Back to Course


0% Complete
0/0 Steps
  1. Introduction to Biology | Week 1
    6 Topics
    1 Quiz
  2. Recognizing Living Things | Week 2
    3 Topics
    1 Quiz
  3. Organisation of Life | Week 3
    3 Topics
  4. Classification of Living Organisms | Week 4
    7 Topics
    1 Quiz
  5. Kingdom Prokaryotae / Monera & Kingdom Protista | Week 5
    3 Topics
    3 Quizzes
  6. Kingdom Fungi & Kingdom Plantae | Week 6
    9 Topics
    2 Quizzes
  7. Kingdom Animalia I | Week 7
    6 Topics
    1 Quiz
  8. Kingdom Animalia II | Week 8
    5 Topics
    1 Quiz
  9. The Cell | Week 9
    3 Topics
    1 Quiz
  10. The Cell Structure and Functions | Week 10
    4 Topics
    1 Quiz
  11. The Cell and its Environment | Week 11
    4 Topics
    1 Quiz
  12. Nutrition in Plants | Week 12
    4 Topics
    1 Quiz

Lesson Progress
0% Complete
kingdom Fungi

Prior to the introduction of the five kingdoms, fungi were classified with plants. However, they are different from plants in the composition of their cell walls. While the plant cell wall is made up of cellulose, the wall of fungi is made of chitin.

Characteristics of Kingdom Fungi:

1. They can be either unicellular e.g. Yeast or multicellular e.g. Mushroom, Rhizopus.

2. Their cell walls are composed of chitin.

3. They are important decomposers in the ecosystem.

4. They reproduce asexually by budding (e.g. yeast), spore formation (e.g. bread mould) or by fragmentation.

5. They reproduce sexually by conjugation e.g Rhizopus.  

6. Some fungi form mutualistic associations with algae, such as in Lichens. (Lichens can live on bare rocks and can survive harsh environmental conditions.)

7. Fungi carry out extracellular digestion i.e. outside the body and absorb the nutrients.

8. They are non-green plants lacking chlorophyll.

9. They have no true roots, stems or leaves.

10. Fungi are saprobes i.e. they obtain their food from dead decaying organic matter, as such they recycle nutrients in the biosphere. They can be found on rotting logs, dead leaves, fruits, bread and leather.

11. Some fungi cause diseases such as athlete’s foot, examples include Mushrooms, Rhizopus, Yeast, Toadstools, Puffballs, and Brackets.

12. Their body is composed of a network of thread-like structures called hyphae. The branching hyphae form a network called mycelium (plural: mycelia)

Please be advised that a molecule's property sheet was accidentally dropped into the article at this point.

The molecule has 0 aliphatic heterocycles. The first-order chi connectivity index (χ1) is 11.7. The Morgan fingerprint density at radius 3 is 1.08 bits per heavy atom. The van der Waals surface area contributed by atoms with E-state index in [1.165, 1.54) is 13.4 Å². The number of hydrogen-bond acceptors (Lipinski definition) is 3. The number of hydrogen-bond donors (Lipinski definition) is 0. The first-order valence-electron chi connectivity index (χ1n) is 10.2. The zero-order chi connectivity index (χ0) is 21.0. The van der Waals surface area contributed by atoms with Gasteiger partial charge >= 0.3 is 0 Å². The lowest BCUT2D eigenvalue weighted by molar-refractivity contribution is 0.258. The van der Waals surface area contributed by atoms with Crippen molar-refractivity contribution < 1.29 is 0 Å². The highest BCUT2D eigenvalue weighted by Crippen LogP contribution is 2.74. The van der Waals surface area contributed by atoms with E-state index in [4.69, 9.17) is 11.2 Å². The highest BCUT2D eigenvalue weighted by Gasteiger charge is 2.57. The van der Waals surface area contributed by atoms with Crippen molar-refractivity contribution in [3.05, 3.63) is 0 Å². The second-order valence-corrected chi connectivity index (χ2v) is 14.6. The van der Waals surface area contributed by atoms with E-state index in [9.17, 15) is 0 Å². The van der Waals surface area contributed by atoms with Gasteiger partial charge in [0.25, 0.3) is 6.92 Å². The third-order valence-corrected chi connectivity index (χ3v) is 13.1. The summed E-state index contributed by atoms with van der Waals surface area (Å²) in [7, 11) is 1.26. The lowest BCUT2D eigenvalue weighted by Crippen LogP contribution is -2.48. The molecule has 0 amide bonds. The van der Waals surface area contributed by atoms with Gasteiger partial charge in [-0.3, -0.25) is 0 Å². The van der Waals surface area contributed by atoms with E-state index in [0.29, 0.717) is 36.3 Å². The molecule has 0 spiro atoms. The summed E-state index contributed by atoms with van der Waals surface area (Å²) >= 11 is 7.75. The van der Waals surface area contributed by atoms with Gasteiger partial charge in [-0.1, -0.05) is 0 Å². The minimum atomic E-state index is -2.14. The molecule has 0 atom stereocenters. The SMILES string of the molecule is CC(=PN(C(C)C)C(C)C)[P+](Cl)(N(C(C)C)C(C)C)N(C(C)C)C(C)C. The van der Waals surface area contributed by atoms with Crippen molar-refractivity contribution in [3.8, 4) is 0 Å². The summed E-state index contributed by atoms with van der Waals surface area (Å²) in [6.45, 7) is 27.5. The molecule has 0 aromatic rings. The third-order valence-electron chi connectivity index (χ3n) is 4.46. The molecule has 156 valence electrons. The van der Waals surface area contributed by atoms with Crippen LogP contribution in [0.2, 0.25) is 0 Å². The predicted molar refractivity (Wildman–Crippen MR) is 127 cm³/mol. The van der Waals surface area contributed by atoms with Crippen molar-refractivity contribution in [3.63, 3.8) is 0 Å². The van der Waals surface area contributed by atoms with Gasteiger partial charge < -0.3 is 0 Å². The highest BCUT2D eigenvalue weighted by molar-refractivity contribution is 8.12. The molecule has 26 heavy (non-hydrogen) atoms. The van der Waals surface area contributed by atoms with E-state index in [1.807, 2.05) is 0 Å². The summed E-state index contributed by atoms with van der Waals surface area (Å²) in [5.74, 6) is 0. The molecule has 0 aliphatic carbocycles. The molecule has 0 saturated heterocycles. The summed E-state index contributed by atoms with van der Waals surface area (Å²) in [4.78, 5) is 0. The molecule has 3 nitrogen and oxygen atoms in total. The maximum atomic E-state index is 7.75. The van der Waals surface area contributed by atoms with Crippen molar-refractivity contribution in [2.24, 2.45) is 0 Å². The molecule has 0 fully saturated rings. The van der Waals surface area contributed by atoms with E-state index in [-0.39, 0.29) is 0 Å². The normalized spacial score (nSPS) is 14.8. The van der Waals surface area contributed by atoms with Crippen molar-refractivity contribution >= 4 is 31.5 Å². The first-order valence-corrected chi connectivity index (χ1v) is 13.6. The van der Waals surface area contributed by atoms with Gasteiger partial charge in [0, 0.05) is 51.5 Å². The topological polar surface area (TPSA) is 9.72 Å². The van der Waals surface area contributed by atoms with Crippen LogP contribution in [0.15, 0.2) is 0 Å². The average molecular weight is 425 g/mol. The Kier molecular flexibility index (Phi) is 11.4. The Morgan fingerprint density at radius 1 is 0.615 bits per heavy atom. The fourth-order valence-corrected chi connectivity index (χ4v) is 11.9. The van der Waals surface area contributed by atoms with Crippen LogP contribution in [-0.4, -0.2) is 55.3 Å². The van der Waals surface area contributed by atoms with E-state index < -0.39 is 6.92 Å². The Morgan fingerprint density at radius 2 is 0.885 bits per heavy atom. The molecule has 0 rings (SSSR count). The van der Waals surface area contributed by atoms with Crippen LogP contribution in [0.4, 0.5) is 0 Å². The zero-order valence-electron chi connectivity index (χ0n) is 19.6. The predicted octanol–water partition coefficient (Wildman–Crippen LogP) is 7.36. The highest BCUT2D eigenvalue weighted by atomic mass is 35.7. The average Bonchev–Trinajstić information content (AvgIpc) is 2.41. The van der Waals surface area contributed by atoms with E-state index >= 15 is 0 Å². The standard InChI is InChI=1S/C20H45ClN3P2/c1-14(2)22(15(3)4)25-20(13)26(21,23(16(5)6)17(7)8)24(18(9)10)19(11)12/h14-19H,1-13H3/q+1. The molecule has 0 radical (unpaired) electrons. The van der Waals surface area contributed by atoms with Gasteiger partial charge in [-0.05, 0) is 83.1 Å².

13. Examples of fungi are bread mould, rhizopus, slime mould, mushroom, mucor, mildew, yeast and toadstools.

14. They store carbohydrates in form of glycogen.

Screen Shot 2021 03 18 at 6.08.26 PM
Diagram of a Mushroom.
mushroom e1658853256679
Parts of a mushroom with different names.

Hyphae (Functions, Types):

Hyphae perform a variety of functions in fungi.

  • They contain the cytoplasm or cell sap, including the nuclei containing genetic material.
  • They absorb nutrients from the environment.
  • They transport these nutrients to other parts of the fungus body.

There are two types of hyphae;

i. Septate
ii. Aseptate/Non-septate or Coenocytic hyphae.

The difference is the presence or absence of cross walls called septa. Septate hyphae have septa while aseptate hyphae lack septa.

Septate Hyphae.
non septate
Aseptate Hyphae.

Classification Based on Spore Formation:

Kingdom Fungi are classified into the following based on the formation of spores:

1. Class Zygomycetes (formerly Phycomycetes):


  • They are like algae or algae-like fungi.
  • They form their spores within the sporangium.
  • They are non-septate i.e. they have no cross walls in the hyphae.
  • They reproduce sexually and asexually.
  • In asexual reproduction, sporangia develop at the tips of the reproductive hyphae. The sporangia contain a large number of spores which are easily dispersed by wind.
  • The spores germinate when they land on suitable surfaces.
  • They reproduce sexually when conditions are not favourable such as extreme temperatures and shortage of food supply.
  • Examples are Mucor and Rhizopus.

2. Class Ascomycetes (Sac Fungi):


  • They are septate i.e. they have cross walls in their hyphae.
  • They have mycelium which branches into numerous hyphae.
  • They possess fruiting bodies called ascocarp which bear sac-like structures called asci (singular: ascus) which contain sexual spores. When mature, the spores are released and germinate into individual hyphae.
  • Spores are born on conidium (asexual) or asci (sexual).
  • Unicellular yeast reproduces asexually by fission or budding.
  • Examples are Penicillium, Saccharomyces, and Yeast.
Simple diagram of yeast cell en.svg
Yeast Cell.

3. Class Basidiomycetes (Club Fungi): 

Members of the Basidiomycota are commonly known as the club fungi or basidiomycetes.


  • They are septate.
  • They have mycelium.
  • They have fruiting bodies called basidium e.g. Mushrooms.

4. Class Deuteromycetes:


  • They are pathogenic or parasitic.
  • They have an imperfect life cycle with no sexual stages.
  • Asexual reproduction occurs by conidia.
  • They are septate e.g. Fusarium causes ringworm and athlete’s foot. Some cause rust in plants.
  • Deuteromycetes are characterized by the presence of septate mycelium.
  • Some of the examples are Cercospora, Colletotrichum, Trichoderma, and Pyricularia.


Your email address will not be published. Required fields are marked *

error: Alert: Content selection is disabled!!